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The fish, mostly galaxiids from Otago and Canterbury, are under threat from the increasing demands for water, declining water quality, introduced fish, and land-use change, the study recently published in the New Zealand Journal of Marine and Freshwater Research said.
Ecologists, scientists and Department of Conservation staff from around the country contributed to the study, which said the majority of non-migratory galaxiids and mudfish in small streams and wetland habitats were slowly being lost.
Without action to maintain and expand these species, they were expected to become increasingly threatened and the possibility of extinction became likely soon, it said.
"A serious effort is now required to reverse the decline in native freshwater fishes."
It ranked 51 species of native freshwater fish of which 67% were considered threatened or at risk, up from 53% five years ago.
Of those threatened or at risk, 68% were galaxiids and most occurred in the Otago and Canterbury regions where a range of rare non-migratory galaxiids (small fish that grow between 35mm and 270mm long) exist.
"The status of these fish is exacerbated by the increasingly high demand for water in Central Otago and Canterbury, including the development of the Clutha, Taieri and Waitaki river catchments for hydro-electricity generation, increases in irrigation and changes in land-use activity."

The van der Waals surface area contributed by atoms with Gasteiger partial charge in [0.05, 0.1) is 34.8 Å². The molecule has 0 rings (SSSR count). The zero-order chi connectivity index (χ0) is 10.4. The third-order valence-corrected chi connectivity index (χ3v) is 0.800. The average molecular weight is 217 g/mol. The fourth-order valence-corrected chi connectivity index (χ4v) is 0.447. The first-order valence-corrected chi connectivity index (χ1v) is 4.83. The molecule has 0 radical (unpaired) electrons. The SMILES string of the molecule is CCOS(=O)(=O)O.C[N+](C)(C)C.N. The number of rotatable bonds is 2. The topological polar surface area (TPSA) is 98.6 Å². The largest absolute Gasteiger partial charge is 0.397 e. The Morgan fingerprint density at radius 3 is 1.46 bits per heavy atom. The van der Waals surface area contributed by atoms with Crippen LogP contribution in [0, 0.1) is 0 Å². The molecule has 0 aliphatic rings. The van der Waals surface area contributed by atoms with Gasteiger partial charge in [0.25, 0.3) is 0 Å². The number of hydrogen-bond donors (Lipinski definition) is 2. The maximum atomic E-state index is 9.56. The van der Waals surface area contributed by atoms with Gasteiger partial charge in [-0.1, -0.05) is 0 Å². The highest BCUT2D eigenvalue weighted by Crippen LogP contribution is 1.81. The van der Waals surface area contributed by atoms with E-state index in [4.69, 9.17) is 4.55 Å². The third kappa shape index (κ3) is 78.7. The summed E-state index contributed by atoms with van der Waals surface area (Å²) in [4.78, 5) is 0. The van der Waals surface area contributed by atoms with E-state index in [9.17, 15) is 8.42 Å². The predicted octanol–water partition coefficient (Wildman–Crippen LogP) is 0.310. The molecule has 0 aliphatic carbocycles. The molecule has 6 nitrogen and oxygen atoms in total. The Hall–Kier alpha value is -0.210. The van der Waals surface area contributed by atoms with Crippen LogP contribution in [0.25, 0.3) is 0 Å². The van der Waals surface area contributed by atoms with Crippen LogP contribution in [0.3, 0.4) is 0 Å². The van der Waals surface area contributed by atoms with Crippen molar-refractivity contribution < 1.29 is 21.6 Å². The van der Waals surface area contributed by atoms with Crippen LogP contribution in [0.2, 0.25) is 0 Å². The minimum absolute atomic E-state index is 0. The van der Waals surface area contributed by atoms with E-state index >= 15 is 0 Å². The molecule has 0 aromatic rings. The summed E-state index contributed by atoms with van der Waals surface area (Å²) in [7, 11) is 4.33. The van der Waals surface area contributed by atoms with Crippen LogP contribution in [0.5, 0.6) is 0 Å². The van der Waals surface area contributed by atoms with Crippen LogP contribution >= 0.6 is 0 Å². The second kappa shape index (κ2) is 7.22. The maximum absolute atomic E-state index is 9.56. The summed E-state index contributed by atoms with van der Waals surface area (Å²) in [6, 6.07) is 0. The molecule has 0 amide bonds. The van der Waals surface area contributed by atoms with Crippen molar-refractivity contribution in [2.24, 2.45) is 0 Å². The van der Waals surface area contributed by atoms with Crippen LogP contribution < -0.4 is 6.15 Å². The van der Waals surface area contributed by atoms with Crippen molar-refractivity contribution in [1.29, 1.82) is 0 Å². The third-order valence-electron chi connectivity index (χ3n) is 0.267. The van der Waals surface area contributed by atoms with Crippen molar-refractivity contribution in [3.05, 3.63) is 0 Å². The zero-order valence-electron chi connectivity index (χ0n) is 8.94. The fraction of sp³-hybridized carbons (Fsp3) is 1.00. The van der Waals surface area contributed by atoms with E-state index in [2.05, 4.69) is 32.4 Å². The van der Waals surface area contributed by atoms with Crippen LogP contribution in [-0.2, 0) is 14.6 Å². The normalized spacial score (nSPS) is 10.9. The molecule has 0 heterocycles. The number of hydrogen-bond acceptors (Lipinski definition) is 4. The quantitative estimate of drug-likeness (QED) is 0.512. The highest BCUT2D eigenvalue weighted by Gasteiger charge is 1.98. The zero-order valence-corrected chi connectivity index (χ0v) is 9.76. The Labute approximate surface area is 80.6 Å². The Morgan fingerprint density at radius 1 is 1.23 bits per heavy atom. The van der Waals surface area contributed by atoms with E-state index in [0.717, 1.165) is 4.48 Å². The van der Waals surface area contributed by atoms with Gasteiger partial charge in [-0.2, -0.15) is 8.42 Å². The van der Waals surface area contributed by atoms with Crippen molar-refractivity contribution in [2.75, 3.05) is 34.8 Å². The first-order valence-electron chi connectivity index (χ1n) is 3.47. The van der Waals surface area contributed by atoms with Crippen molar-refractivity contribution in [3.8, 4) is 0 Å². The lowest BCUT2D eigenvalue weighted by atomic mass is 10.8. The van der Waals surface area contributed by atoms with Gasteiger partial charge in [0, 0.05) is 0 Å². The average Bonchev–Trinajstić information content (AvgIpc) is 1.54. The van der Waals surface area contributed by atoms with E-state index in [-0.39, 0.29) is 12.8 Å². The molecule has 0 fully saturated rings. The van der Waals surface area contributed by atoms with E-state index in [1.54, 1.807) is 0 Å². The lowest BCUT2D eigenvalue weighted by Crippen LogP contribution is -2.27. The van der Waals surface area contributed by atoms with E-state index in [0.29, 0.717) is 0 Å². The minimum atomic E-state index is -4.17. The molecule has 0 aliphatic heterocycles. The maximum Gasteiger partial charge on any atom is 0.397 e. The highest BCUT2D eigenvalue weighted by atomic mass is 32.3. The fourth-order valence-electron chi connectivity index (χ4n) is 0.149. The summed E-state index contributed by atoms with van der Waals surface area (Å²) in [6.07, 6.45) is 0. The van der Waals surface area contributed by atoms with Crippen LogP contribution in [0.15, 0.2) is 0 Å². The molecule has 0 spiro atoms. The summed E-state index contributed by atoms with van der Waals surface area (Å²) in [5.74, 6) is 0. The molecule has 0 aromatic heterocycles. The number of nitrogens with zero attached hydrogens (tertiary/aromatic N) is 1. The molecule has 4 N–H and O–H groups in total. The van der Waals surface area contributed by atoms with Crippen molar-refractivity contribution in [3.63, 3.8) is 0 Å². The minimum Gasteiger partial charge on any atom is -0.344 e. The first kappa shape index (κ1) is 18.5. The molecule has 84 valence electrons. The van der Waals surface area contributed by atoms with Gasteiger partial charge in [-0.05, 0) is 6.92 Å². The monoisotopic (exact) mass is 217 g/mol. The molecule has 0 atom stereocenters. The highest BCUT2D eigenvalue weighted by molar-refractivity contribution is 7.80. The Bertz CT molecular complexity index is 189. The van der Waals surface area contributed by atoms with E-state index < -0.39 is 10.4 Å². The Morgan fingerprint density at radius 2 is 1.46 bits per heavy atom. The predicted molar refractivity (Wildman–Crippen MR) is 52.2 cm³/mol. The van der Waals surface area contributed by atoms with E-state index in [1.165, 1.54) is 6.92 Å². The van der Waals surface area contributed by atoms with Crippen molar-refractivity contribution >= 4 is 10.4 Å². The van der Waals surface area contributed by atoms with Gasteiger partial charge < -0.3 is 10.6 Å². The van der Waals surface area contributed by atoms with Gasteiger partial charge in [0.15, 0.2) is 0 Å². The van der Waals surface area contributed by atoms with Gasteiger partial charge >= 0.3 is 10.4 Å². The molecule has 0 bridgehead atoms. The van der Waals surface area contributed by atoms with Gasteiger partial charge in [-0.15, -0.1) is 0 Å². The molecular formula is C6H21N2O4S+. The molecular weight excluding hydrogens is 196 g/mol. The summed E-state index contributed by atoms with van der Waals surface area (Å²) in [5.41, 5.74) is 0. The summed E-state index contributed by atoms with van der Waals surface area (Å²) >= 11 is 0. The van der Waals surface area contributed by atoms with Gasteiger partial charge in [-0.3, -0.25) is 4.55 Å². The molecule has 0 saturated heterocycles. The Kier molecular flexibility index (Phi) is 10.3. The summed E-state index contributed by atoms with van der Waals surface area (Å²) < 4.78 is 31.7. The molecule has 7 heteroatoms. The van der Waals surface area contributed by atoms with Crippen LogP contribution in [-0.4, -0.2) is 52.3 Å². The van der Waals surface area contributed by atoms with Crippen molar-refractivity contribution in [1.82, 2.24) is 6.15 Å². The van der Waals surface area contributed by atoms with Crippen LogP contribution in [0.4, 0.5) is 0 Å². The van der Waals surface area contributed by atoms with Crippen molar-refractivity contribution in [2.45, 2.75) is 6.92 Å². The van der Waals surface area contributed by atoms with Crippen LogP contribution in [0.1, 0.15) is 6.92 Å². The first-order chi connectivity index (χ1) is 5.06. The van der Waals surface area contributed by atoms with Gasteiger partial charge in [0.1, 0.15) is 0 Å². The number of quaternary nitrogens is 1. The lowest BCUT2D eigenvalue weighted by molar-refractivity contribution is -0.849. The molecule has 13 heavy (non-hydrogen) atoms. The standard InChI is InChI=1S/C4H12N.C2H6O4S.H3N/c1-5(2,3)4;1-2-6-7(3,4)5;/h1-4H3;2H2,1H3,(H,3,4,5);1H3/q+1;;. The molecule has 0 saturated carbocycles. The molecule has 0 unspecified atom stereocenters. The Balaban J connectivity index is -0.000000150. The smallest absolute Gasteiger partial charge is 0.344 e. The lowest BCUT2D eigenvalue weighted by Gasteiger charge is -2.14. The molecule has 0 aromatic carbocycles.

Department of Conservation Coastal Otago freshwater ranger Pete Ravenscroft, who contributed to the study, said these species were part of New Zealand's biodiversity, and part of what makes the country unique would disappear if they were lost.
"Things aren't looking good, but it is the reality of the situation. It [the study] truly reflects what is happening."
He was most concerned about the lower river level threat posed to high-velocity fish such as bluegill bully and torrentfish, found throughout the country, from irrigation and land-use changes.
"It all indicates we need to manage rivers as a whole ... and it's not down to just one organisation.
"It's not just Doc or Fish and Game or the regional council, it's the community as a whole."
The biggest risk to Otago's non-migratory galaxiids was introduced trout. Species such as the Eldon and dusky could not co-exist with them, yet trout invasion continued, he said.
"We can't go back to 100 years ago, but we can halt the decline if we work collectively."
The study said since 2005, the risk ranking of eight species had increased, including Otago's Teviot, dusky and Eldon galaxias.
The Kakanui River lowland longjaw was one of the four species ranked nationally critical and while it was undergoing significant conservation effort, no secure populations existed.
"For all four ... the lack of formal protection for their habitat is of concern and, if habitat and population losses continue, all four ... are expected to continue to decline towards extinction."
Despite the increasing concern over the state of fresh water and increased recognition of the impacts, little success had been made in halting the decline of the threatened fish, the study said.
"Protection mechanisms such as conservation or reserve status do not eliminate threats."